The first and most important thing to notice – it’s correct. I had not enough room to make the same error. I also was able to extract the most essential parts of the algorithm and put it in front of you. Boilerplate and language ceremony is also reduced dramatically.

Another important aspect of this implementation is how you reading and writing it. Now you don’t think in terms of iterations and variable mutation. You are concentrating yourself on the set of collection transformations. Each transformation/step produces some correct and meaningful result. In my example I have three distinct steps: map, filter and make string. Each of them produces something that is valid and self contained.

In imperative version I had only 2 meaningful states: at the beginning and at the end of the method. Everything in between is broken/incomplete state, that can’t be used for anything else. When I’m trying to understand it, I need to keep the whole algorithm in head in order to understand how it works and what results it can produce. In contrast, in my function version each step is self contained and can be analyzed separately.

In my new implementation I can, without any code modifications, extract users map (_.userName), userNames filter (_ != "test") or safeUserNames mkString ", " to some methods and they can potentially be reused by other code. So my ability to reuse this code is also increased greatly.


And with one more method call you can run your computations in parallel on many CPU cores. Or maybe even use ScalaCL lib and speed up large collections processing up to 10x-100x by running on a GPU. The Java-like version of the code can't be reused in such scenarios and must be rewritten from scratch.

Research: Programming Style and Productivity
Assessing the effect of different programming languages and programming styles on programmer productivity is of critical interest. In his paper, Gilles Dubochet, describes how he investigated two aspects of programming style using eye movement tracking. He found that it is, on average, 30% faster to comprehend algorithms that use for-comprehensions and maps, as in Scala, rather than those with the iterative while-loops of Java.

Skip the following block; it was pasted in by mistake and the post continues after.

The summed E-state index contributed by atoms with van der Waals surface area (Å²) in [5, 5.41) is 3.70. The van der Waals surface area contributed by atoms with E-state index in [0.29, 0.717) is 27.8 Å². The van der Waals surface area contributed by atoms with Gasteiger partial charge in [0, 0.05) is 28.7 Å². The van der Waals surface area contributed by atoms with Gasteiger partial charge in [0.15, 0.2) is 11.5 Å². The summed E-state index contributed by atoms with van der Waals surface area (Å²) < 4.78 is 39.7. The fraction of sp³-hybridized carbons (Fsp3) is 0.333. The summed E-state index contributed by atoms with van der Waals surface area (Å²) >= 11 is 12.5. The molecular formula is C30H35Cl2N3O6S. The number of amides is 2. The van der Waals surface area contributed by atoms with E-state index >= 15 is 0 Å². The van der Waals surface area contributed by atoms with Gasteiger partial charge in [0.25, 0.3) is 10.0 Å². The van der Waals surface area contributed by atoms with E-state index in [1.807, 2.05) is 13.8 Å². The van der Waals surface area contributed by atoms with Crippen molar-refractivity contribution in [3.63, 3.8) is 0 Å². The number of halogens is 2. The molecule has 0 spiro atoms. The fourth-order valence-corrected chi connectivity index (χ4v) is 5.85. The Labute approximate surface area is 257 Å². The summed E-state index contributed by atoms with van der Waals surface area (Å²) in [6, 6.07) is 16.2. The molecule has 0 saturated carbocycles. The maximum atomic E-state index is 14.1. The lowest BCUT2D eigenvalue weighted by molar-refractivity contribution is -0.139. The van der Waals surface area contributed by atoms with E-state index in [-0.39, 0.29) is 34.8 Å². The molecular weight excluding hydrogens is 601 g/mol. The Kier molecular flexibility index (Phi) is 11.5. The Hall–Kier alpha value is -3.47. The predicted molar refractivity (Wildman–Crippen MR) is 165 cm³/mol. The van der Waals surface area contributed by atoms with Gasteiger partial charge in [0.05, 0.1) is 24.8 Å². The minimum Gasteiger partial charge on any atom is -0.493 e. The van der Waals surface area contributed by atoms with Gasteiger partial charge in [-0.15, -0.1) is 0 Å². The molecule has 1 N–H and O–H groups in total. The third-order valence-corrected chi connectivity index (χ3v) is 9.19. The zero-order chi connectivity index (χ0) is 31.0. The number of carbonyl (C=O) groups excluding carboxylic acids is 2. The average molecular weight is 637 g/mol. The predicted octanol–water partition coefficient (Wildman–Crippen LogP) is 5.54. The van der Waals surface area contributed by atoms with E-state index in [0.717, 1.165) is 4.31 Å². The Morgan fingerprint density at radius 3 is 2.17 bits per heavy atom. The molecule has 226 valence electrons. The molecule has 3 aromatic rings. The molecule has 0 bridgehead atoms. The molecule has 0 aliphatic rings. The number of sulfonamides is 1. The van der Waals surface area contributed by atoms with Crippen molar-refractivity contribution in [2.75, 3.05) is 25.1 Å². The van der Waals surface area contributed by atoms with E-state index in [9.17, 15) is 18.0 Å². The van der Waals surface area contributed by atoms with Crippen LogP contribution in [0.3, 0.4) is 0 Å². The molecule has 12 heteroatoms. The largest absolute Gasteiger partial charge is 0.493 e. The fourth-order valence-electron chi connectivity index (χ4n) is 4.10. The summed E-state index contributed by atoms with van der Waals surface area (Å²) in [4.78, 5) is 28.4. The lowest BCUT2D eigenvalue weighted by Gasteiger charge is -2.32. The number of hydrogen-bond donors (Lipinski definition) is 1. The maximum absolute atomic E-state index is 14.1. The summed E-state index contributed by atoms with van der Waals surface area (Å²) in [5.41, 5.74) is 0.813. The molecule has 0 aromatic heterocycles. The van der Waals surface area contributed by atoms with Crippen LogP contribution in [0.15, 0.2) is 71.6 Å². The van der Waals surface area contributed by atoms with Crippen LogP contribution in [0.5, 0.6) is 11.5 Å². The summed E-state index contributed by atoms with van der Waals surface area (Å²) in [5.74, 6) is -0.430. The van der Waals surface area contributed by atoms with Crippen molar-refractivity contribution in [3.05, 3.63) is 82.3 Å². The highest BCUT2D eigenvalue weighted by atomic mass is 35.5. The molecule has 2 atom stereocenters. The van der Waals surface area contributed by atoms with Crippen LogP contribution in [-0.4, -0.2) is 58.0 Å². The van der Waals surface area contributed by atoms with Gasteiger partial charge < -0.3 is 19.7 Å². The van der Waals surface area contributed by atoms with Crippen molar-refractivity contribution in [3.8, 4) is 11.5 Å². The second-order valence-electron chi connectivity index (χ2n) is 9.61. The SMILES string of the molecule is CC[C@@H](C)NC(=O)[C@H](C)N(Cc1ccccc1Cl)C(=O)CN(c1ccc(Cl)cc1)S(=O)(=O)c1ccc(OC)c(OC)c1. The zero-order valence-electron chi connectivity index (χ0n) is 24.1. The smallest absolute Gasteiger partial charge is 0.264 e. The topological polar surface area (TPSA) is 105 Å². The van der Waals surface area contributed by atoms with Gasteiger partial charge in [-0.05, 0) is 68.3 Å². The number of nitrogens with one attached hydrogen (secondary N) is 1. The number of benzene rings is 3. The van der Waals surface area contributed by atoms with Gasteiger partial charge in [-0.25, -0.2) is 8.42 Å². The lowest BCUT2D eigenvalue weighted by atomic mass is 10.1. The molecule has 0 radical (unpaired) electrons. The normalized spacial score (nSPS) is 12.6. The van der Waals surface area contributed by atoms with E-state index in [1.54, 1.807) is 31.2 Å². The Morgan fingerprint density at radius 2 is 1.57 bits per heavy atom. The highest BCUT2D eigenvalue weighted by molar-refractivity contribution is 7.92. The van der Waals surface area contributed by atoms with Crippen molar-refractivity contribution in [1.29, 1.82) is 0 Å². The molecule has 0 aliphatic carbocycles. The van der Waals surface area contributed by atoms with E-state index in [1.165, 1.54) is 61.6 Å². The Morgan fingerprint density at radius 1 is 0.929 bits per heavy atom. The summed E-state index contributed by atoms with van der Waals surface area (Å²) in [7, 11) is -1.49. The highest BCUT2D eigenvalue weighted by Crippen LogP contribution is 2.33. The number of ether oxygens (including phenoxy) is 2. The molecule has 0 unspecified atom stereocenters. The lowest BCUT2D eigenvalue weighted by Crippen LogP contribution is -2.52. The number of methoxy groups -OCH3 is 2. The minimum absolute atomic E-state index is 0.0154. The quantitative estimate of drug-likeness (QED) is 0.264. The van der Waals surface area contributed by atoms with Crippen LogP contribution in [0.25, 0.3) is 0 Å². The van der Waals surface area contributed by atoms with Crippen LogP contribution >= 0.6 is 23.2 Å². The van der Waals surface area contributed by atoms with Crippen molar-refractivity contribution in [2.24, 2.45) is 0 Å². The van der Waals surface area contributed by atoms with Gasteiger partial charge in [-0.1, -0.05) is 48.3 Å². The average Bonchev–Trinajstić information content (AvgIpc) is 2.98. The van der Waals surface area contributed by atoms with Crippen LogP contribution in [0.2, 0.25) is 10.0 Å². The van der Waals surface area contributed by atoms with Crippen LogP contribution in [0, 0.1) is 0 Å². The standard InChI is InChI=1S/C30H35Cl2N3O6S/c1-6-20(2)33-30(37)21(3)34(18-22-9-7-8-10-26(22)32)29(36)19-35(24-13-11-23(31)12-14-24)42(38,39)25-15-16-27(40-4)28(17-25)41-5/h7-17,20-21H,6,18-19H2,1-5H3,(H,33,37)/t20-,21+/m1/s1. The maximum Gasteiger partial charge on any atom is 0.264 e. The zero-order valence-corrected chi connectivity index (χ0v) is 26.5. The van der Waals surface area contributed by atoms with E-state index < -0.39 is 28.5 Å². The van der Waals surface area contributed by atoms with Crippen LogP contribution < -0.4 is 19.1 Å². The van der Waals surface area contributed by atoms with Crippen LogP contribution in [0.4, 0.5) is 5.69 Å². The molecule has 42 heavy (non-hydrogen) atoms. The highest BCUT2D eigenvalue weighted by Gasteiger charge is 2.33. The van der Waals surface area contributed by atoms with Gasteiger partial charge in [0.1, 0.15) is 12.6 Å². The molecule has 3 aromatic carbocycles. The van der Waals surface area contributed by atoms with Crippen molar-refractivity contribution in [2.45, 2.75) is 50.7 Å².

Interestingly, he also finds that for within small scopes, 2 to 16 lines of code, there is no advantage to having intermediate variables with "comprehensible" or "meaningful" names: Dense code with no such names, using arbitrary short names, is just as good.
Alex McGuire, who writes mission critical projects in Scala for power trading companies, says of Scala "The conciseness means I can see more of a program on one screen. You can get a much better overview. When I have some mathematical model to write with Java I have to keep two models in my head, the mathematical model itself and the second a model of how to implement it in Java. With Scala one model, the mathematical one, will do. Much more productive.”

With more work, like that of Gilles, the influence of programming style and language design may become more quantifiable.

Gilles Dubochet presented the paper “Computer Code as a Medium for Human Communication: Are Programming Languages Improving?” at the 21st Annual Psychology of Programming Interest Group Conference, Limerick, Ireland, June 24-26, 2009.

I hope you liked Oleg's collection processing example. But Scala features used here to increase understandability, reusability and correctness are useful for much more tasks than just collection processing. I try drawing a bigger picture in the next article.